Tax Questions Frequently Asked by the Self-Employed

Self Employed Tax

If you’re self-employed, tax time can be confusing. Do you pay the same tax rate as an employee? What expenses can you deduct? When do you file? Can you get employment insurance? The following are some answers to the tax questions most frequently asked by the self-employed.

Do I qualify as self-employed?

According to the Canada Revenue Agency, a self-employed individual usually works independently. The worker does not have anyone overseeing their activities and is free to work when and for whom they choose. They may provide their services to different payers at the same time and can accept or refuse work from the payer. They typically use their own tools, space and equipment. The working relationship between the payer and the worker does not present a degree of continuity, loyalty, security, subordination, or integration, all of which are generally associated with an employer-employee relationship. The worker is responsible for paying provincial and/or federal sales taxes and may claim certain deductions as business expenses. 

Examples of self-employed positions:

  • Property and real estate managers
  • Farmers and ranchers
  • Brickmasons and blockmasons
  • Food Service Managers
  • Painters (construction and maintenance)
  • Carpenters
  • Lodging Managers
  • Tile and Marble Setters
  • Artists
  • Massage therapists
  • Financial advisers
  • Freelance writers
  • Independent business consultants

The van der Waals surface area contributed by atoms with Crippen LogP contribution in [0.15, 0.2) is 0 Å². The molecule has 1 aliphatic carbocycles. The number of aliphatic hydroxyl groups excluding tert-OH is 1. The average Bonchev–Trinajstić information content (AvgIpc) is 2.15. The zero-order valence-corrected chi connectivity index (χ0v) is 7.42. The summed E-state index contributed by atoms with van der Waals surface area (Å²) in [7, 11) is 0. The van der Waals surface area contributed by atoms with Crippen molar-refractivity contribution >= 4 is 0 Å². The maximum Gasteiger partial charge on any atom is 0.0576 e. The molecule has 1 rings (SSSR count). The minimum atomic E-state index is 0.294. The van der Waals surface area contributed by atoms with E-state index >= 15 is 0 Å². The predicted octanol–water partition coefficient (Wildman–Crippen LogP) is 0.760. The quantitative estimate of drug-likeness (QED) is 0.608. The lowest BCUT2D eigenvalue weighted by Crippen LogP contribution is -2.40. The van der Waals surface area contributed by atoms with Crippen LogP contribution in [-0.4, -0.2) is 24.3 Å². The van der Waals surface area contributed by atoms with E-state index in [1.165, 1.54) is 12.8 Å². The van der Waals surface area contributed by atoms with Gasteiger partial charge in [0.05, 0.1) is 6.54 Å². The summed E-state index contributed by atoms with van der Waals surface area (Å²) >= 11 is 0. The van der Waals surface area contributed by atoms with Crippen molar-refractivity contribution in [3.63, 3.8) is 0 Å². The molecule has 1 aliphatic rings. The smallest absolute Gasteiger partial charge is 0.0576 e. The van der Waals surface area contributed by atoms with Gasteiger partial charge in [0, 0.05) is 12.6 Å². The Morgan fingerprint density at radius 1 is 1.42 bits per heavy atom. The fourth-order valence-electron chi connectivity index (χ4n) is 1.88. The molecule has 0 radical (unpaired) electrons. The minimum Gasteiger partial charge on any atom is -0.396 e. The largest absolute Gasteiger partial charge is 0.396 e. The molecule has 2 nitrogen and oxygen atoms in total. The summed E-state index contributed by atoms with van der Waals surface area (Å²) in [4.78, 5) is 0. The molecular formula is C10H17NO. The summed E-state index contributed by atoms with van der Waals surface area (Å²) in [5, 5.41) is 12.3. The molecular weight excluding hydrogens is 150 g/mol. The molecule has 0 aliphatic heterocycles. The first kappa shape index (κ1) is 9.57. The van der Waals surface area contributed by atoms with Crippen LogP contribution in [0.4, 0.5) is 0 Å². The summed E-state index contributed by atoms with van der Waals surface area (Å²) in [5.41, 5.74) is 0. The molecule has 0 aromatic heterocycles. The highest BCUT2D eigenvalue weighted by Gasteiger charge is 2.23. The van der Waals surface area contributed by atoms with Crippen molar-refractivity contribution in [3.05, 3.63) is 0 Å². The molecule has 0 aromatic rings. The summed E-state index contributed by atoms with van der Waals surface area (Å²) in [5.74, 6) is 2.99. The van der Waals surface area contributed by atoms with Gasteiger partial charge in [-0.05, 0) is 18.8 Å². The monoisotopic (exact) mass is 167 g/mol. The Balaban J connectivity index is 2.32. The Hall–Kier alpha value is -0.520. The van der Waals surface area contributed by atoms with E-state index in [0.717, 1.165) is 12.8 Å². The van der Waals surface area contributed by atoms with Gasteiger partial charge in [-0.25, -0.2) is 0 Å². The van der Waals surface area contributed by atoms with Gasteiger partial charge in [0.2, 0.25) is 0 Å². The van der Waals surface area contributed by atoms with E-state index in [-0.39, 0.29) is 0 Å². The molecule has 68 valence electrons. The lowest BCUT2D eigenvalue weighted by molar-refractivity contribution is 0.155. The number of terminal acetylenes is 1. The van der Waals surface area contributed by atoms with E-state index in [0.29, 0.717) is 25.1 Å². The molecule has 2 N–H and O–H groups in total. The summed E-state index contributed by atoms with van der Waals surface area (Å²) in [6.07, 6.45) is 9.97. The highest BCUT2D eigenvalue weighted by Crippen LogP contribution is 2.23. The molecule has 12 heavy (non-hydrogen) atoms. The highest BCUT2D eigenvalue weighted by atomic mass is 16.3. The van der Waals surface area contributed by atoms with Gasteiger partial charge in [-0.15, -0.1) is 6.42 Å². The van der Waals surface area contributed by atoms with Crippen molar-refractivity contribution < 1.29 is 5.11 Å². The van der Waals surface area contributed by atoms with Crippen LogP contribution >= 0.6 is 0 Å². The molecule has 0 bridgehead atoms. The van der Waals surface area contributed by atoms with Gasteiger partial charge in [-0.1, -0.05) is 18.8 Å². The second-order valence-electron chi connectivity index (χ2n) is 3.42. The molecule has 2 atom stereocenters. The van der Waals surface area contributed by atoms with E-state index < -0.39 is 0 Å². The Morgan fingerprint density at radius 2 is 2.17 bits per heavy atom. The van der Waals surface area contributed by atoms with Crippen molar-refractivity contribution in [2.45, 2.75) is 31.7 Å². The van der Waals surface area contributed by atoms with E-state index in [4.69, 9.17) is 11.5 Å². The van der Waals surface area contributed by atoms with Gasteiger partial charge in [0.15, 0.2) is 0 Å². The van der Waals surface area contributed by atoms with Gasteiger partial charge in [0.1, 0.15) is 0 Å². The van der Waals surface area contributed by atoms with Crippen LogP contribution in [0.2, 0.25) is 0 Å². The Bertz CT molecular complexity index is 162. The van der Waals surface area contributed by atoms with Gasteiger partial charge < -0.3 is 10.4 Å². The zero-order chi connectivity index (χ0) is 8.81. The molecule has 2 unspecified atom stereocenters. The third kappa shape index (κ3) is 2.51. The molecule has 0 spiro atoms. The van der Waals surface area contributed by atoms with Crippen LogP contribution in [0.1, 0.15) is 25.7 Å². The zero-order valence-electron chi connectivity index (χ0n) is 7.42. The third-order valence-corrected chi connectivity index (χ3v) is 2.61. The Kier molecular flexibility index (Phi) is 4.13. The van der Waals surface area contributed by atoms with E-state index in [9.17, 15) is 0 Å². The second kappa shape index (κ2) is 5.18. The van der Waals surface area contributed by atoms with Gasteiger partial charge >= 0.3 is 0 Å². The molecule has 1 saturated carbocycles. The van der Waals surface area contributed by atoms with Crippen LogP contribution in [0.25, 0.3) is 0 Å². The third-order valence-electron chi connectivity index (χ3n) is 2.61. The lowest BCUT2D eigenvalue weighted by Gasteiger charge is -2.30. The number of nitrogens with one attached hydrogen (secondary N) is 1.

• Local handypersons
  • Food truck owners
  • Photographers
  • Make-up artists
  • Event planners
  • Hairstylists
  • Tutors 

Do I need to charge GST/HST?

According to the Canada Revenue Agency (CRA), if you sell taxable goods or services in Canada and you are registered for a GST/HST account, you must charge your customers GST/HST for your province or territory. You must remit all net tax owing when you file your taxes. Be sure to keep records of the amount of GST/HST you’ve collected and how much you’ve paid on business expenses.

When do I file?

Self-employed individuals must file, like everyone, by April 30th. 

Can I deduct my kids and/or spouse?

If they work for you, you can pay your significant other and/or kids. The money paid to them is tax-deductible, as long as the salary you’ve paid them is reasonable for the work they’ve done. 

Can I get employment insurance?

To be eligible for EI, (including maternity, parental, sickness and compassionate care leave) you have to register.

How much should I set aside for taxes?

Set aside between 15 and 25 percent of your gross earnings to avoid the shock of an unmanageable tax bill at the end of the year.

What deductions can I claim?

Self-employed workers can take advantage of more write-offs than employees bringing home a T4. They can claim:

  • Operating expenses (rental on space, office supplies, repairs, maintenance, inventory, payroll, utilities, professional fees)
  • Home office expenses: If you run your business from your home and use the space for the majority of your activities, then you can deduct a fraction of the cost of your home rent for the tax period.